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Posted 4 May 2011



Dynamically Intercepting Thrown Exceptions with LinFu.AOP 2.0

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4 May 2011LGPL3
How to dynamically intercept thrown exceptions with LinFu.AOP 2.0


A screenshot of LinFu dynamically catching a thrown exception

On Error, Resume Interception

Another useful thing that LinFu.AOP allows you to do is to intercept (and rethrow) exceptions within your applications at runtime. LinFu makes it so easy, in fact, that all you have to do is add the following lines to your CSProj file:

<UsingTask TaskName="PostWeaveTask" AssemblyFile="$(PostWeaveTaskLocation)" />
<Target Name="AfterBuild">
  <PostWeaveTask TargetFile="$(MSBuildProjectDirectory)\$(OutputPath)$(MSBuildProjectName).dll" 
                 InterceptAllExceptions="true" />

Exceptionally Simple

To use LinFu.AOP's dynamic exception handling capabilities, all you need to do is make the following call to handle all exceptions being thrown in your application:

public class SampleExceptionHandler : IExceptionHandler
    public bool CanCatch(IExceptionHandlerInfo exceptionHandlerInfo)
        return true;

    public void Catch(IExceptionHandlerInfo exceptionHandlerInfo)
        var exception = exceptionHandlerInfo.Exception;
        Console.WriteLine("Exception caught: {0}", exception);

        // This line tells LinFu.AOP to swallow the thrown exception;
        // By default, LinFu will just rethrow the exception
        exceptionHandlerInfo.ShouldSkipRethrow = true;

class Program
    static void Main(string[] args)
        // Hook the sample exception handler into the application
        ExceptionHandlerRegistry.SetHandler(new SampleExceptionHandler());

        var account = new BankAccount(100);

        // Without LinFu's dynamic exception handling, the 
        // next line of code will cause the app to crash:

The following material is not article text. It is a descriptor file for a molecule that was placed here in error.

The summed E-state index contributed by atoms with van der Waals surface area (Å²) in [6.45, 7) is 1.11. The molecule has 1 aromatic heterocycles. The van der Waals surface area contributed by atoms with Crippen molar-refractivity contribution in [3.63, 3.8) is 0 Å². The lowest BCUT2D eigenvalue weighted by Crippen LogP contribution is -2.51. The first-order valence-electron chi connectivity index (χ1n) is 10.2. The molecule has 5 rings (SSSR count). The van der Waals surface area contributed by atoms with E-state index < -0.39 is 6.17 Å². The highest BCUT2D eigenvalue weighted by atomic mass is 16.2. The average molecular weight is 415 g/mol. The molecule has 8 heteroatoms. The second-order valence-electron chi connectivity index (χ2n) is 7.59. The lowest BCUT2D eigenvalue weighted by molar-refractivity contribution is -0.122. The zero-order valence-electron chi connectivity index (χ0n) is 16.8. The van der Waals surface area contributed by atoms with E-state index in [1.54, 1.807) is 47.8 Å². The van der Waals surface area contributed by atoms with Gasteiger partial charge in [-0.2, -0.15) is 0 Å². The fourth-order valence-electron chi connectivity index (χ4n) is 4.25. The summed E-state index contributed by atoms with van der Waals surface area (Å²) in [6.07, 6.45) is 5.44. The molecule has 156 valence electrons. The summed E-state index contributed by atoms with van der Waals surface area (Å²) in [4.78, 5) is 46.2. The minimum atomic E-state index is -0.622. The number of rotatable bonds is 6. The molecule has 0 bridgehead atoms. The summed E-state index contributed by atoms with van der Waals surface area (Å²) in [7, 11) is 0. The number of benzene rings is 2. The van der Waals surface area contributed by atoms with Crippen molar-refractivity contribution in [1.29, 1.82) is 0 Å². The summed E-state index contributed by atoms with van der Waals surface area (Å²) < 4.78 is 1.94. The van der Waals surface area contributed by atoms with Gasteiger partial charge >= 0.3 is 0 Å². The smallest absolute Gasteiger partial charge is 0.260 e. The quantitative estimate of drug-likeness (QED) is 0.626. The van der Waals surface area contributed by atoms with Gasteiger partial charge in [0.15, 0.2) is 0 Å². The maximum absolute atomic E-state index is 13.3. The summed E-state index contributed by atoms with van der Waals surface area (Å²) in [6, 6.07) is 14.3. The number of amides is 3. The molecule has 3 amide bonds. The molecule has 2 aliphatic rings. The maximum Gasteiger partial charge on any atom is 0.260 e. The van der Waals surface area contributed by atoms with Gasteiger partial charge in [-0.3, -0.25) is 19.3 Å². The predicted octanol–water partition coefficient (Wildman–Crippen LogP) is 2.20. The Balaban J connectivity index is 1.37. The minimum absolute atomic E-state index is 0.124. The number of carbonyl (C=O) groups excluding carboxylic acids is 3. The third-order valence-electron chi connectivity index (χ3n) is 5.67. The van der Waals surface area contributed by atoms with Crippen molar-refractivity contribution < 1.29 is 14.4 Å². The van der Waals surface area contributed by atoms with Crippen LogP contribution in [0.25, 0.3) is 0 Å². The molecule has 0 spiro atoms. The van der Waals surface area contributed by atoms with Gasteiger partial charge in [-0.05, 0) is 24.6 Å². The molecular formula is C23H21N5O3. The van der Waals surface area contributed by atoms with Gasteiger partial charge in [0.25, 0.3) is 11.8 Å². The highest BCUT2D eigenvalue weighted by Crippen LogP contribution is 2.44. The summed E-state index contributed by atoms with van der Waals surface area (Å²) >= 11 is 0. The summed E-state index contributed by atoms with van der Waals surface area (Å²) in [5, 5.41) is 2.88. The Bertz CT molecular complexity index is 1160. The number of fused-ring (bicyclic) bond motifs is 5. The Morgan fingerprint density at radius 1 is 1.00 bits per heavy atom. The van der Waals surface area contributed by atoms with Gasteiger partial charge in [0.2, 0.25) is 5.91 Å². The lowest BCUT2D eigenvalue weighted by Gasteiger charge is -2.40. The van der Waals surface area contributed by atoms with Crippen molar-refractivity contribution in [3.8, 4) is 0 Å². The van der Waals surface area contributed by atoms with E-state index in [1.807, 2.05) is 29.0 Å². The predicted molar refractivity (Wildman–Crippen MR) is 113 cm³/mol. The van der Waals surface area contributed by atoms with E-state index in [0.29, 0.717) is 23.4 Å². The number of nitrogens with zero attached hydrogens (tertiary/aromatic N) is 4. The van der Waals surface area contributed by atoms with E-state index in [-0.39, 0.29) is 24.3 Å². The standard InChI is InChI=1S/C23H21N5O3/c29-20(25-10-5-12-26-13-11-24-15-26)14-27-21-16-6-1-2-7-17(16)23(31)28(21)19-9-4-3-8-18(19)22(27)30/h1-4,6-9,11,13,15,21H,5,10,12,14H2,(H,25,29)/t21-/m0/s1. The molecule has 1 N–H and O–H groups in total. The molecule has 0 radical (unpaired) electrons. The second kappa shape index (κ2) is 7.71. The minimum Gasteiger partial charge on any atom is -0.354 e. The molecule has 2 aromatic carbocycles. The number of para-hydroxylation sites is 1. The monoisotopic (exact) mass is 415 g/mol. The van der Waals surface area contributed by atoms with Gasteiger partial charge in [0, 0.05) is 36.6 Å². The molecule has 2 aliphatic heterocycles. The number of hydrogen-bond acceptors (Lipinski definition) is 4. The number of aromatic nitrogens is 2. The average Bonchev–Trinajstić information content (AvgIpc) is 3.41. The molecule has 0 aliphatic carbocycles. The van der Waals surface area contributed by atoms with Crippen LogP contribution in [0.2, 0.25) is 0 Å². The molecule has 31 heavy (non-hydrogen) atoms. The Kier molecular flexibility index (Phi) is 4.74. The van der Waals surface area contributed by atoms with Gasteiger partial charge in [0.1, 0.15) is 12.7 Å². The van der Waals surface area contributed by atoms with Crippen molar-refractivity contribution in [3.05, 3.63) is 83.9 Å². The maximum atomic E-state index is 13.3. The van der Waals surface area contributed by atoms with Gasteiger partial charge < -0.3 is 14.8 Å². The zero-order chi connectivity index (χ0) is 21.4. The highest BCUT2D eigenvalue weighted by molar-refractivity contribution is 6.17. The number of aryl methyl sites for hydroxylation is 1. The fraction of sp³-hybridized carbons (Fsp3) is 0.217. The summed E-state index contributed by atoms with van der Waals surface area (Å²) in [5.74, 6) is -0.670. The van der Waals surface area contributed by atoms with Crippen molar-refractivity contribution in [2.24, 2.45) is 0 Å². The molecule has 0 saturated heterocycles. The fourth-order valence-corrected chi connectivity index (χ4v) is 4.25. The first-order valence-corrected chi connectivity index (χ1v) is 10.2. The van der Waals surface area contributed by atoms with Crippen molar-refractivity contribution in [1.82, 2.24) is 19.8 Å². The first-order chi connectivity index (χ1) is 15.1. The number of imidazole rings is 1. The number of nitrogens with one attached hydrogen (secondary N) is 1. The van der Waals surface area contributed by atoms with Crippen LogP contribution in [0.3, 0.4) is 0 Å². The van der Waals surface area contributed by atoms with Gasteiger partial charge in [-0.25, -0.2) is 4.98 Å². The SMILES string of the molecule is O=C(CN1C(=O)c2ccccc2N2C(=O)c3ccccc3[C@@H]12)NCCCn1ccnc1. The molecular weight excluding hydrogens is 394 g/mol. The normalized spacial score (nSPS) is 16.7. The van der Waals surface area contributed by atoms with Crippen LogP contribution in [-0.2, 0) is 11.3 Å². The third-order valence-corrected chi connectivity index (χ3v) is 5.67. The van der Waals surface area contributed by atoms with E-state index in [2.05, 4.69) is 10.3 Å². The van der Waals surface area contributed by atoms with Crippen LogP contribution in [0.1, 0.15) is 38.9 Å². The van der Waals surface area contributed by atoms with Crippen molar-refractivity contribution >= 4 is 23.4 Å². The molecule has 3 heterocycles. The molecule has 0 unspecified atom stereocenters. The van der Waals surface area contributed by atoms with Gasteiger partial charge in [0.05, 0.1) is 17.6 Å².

Try/Catch Me, If You Can

The call to ExceptionHandlerRegistry.SetHandler tells LinFu to hook the SampleExceptionHandler into your application so that all exceptions that will be thrown will automatically be handled by the given exception handler. Under normal circumstances (where interception is disabled), the call to account.Deposit() will cause the app to crash, but as this example shows, LinFu.AOP was able to intercept the thrown exception before it could crash the rest of the app.

What makes this even more interesting, however, is the IExceptionHandlerInfo instance that describes the context from which the exception was thrown:

public interface IExceptionHandlerInfo
    Exception Exception { get; }
    IInvocationInfo InvocationInfo { get; }
    object ReturnValue { get; set; }
    bool ShouldSkipRethrow { get; set; }

More Information Than You Can Throw An Exception At

The IExceptionHandlerInfo interface has enough information to describe the method that caused the exception, as well as having properties such as ShouldSkipRethrow that allow you to decide whether or not LinFu should just swallow the exception and keep running the program as if an exception was never thrown. The ReturnValue property, in turn, allows you to alter the return value of a given method in case you want to resume the method and provide an alternate return value as if no exceptions were ever thrown.

As you can see, LinFu.AOP makes it really easy to transparently handle exceptions in your applications, and if this post saves at least a few developers a few headaches from having to manually diagnose their applications, then I'd consider it to be a gratifying success.


EDIT: You can get the code examples for LinFu.AOP's dynamic exception handling here.


This article, along with any associated source code and files, is licensed under The GNU Lesser General Public License (LGPLv3)


About the Author

Philip Laureano
Software Developer (Senior) Readify
Australia Australia
No Biography provided

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